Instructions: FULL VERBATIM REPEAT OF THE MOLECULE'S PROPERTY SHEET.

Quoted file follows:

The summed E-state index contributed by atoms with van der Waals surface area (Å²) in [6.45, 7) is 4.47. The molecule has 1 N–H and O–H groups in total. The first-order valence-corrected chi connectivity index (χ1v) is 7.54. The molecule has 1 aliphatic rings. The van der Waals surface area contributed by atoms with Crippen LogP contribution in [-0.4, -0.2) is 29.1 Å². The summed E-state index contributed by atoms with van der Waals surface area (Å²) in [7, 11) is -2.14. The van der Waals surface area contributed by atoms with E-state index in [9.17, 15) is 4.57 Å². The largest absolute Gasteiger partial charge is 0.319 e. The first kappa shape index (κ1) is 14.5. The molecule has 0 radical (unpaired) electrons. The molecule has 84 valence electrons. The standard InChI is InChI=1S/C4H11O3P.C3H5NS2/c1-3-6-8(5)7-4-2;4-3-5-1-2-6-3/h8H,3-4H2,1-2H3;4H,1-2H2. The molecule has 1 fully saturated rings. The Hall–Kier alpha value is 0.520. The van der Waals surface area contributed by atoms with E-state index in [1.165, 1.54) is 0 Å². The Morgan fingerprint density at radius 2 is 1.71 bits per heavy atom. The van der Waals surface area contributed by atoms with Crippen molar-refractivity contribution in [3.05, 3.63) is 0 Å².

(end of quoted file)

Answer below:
The summed E-state index contributed by atoms with van der Waals surface area (Å²) in [6.45, 7) is 4.47. The molecule has 1 N–H and O–H groups in total. The first-order valence-corrected chi connectivity index (χ1v) is 7.54. The molecule has 1 aliphatic rings. The van der Waals surface area contributed by atoms with Crippen LogP contribution in [-0.4, -0.2) is 29.1 Å². The summed E-state index contributed by atoms with van der Waals surface area (Å²) in [7, 11) is -2.14. The van der Waals surface area contributed by atoms with E-state index in [9.17, 15) is 4.57 Å². The largest absolute Gasteiger partial charge is 0.319 e. The first kappa shape index (κ1) is 14.5. The molecule has 0 radical (unpaired) electrons. The molecule has 84 valence electrons. The standard InChI is InChI=1S/C4H11O3P.C3H5NS2/c1-3-6-8(5)7-4-2;4-3-5-1-2-6-3/h8H,3-4H2,1-2H3;4H,1-2H2. The molecule has 1 fully saturated rings. The Hall–Kier alpha value is 0.520. The van der Waals surface area contributed by atoms with E-state index in [1.165, 1.54) is 0 Å². The Morgan fingerprint density at radius 2 is 1.71 bits per heavy atom. The van der Waals surface area contributed by atoms with Crippen molar-refractivity contribution in [3.05, 3.63) is 0 Å².